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Diminishing publication lags

October 23rd, 2008

Since I’ve started blogging, I’ve been very interested in the relationship between technical and cultural innovation. Among other things, I make the point that this is now a two-way street: the development of the Internet is driven as much by cultural innovations, like the manifold uses of blogs, as by technical innovation, and in many cases it’s hard to distinguish between the two.

I gave a presentation on this at the Centre of Excellence for Creative Industries and Innovation (CCi) Conference a few months ago, and was invited to turn it into a paper for a special issue of a new journal, Cultural Science.

I was very favorably impressed by the issue when it came out, and also by the interval between submission and publication, which was quite a bit shorter than I’ve experienced in the past. To be precise …

…I submitted my manuscript at 14:31:46 today and received,at 16:16:31, the announcement that the special issue, including my paper, had been published . That’s a total lag, from initial submission to publication, of 1:44:45 hours. I’m feeling a bit like a character in Accelerando.

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  1. domino
    October 23rd, 2008 at 19:05 | #1


    Sounds impressive, but I can’t work out your timing format.

    Is that meant to be a clock with a seconds display? If yes, then they announced your publication 15 minutes and 15 seconds BEFORE you submitted. Impressive indeed.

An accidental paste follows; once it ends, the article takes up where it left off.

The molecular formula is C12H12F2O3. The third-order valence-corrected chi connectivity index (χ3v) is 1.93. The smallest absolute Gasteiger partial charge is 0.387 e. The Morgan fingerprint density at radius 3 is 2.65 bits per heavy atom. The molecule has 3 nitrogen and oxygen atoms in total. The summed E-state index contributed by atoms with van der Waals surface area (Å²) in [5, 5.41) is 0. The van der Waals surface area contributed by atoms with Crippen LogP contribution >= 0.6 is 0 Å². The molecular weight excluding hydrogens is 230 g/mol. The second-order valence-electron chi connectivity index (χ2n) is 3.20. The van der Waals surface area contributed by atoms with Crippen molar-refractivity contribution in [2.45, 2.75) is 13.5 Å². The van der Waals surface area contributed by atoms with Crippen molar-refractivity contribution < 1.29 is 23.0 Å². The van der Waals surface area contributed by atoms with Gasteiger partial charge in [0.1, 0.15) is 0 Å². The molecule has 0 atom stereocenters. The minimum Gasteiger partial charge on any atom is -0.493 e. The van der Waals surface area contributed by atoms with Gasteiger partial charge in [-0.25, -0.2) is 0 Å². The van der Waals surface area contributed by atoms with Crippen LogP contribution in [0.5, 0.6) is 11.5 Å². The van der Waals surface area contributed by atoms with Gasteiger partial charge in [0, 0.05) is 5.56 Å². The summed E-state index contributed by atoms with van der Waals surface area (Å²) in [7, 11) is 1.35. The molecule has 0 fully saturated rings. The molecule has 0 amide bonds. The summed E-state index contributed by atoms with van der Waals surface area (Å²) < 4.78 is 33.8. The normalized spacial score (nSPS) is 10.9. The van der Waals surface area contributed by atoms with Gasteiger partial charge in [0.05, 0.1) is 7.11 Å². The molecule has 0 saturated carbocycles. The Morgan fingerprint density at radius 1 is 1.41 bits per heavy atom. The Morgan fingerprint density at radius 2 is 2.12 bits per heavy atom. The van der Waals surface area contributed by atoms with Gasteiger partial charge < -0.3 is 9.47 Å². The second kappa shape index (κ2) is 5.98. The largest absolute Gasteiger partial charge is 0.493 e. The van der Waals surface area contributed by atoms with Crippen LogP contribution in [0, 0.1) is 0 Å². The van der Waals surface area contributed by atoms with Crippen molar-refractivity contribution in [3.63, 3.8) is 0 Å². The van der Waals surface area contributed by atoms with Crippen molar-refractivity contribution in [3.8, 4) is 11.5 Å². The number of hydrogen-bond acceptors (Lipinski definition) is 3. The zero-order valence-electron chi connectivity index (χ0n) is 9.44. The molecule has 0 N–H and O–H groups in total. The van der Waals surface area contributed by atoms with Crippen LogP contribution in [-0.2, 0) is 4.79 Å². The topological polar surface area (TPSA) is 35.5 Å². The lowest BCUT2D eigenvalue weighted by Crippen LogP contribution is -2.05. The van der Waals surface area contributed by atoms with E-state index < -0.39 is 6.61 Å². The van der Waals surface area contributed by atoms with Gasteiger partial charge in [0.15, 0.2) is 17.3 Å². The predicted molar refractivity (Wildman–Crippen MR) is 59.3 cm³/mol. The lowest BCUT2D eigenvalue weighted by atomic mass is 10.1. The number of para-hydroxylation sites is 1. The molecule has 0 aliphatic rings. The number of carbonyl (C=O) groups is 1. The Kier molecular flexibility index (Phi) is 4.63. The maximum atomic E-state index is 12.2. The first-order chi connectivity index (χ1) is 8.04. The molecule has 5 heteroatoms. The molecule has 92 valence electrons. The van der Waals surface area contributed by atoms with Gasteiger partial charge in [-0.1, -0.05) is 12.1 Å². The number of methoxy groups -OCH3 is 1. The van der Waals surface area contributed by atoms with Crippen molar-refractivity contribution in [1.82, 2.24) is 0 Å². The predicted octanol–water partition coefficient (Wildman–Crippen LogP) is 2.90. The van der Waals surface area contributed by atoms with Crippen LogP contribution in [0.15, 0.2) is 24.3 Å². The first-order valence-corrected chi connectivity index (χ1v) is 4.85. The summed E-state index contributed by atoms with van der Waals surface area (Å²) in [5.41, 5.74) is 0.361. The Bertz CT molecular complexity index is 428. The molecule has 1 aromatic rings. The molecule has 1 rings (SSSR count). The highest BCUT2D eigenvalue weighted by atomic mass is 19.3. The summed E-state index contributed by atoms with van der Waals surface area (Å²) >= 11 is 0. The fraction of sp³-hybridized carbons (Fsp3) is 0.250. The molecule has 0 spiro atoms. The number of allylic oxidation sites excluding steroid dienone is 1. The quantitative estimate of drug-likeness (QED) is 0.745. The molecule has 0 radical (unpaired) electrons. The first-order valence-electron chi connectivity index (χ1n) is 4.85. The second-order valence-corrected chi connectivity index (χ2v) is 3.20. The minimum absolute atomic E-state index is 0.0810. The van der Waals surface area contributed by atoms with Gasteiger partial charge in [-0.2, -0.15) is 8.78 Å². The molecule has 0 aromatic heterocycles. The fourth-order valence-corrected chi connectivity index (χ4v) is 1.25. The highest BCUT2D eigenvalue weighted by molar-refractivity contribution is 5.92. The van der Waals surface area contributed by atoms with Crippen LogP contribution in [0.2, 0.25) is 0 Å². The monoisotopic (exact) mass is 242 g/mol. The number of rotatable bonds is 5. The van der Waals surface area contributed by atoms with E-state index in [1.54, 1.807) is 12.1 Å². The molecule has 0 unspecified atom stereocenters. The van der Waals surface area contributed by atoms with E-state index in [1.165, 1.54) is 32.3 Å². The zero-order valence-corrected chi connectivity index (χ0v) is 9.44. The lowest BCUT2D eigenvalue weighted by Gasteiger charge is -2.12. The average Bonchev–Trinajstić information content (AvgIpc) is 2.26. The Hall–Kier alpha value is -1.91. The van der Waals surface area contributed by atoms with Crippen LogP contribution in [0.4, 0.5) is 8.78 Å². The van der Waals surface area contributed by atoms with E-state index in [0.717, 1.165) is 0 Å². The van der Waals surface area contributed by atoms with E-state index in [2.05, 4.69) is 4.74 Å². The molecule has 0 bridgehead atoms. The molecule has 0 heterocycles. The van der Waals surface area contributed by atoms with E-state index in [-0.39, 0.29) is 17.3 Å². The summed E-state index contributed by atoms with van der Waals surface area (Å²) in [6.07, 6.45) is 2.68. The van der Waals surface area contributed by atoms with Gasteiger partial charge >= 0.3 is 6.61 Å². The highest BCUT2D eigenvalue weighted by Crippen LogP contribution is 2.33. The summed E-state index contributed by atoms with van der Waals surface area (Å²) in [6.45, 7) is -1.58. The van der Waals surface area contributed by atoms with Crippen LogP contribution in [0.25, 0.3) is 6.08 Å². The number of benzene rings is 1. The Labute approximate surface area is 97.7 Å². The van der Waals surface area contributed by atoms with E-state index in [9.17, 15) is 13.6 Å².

If not, then what is it?

    D’oh! Fixed now

  2. October 23rd, 2008 at 23:55 | #2


    On a quick squiz the essay looks good. It looks like the actual guts of the article you wrote with Dan the lawyer but with all the padding to get it into a legal journal removed. Am I right, or should I read your new piece for a new take on it all.

  3. jquiggin
    October 24th, 2008 at 05:26 | #3

    There’s a bit of evolution in relation to policy. You get a cite, for example.

  4. TerjeP (say tay-a)
    October 24th, 2008 at 11:36 | #4

    The technological innovation on the Internet enables the cultural innovation. Technology is an enabler not a driver. The uptake of blogs and the like is driven by ancient desires and motives.

  5. Ubiquity
    October 24th, 2008 at 13:34 | #5

    Results of innovation in the hands of our regulators


    Cultural “innovation” at work. I hope the lagtime is prolonged ………

  6. melanie
    October 25th, 2008 at 09:52 | #6

    Do they eventually produce a hard copy or is the electronic version final? If so, it’s going to be a journal full of typos!

  7. Alanna
    October 26th, 2008 at 00:43 | #7

    What on earth do you do apart from breathing that so upsets the IPA?

    Does anyone know who really funds the IPA? Rivkin is dead, Adler is diminished. Are the funders US citizens?

    Can anyone tell me? They brainwash employees who all end up talking like electronic answering machines, media articles sound like a rehash, and they are so repetitive. Does anyone out there take them seriously ?

    I suppose they have money to buy media coverage.

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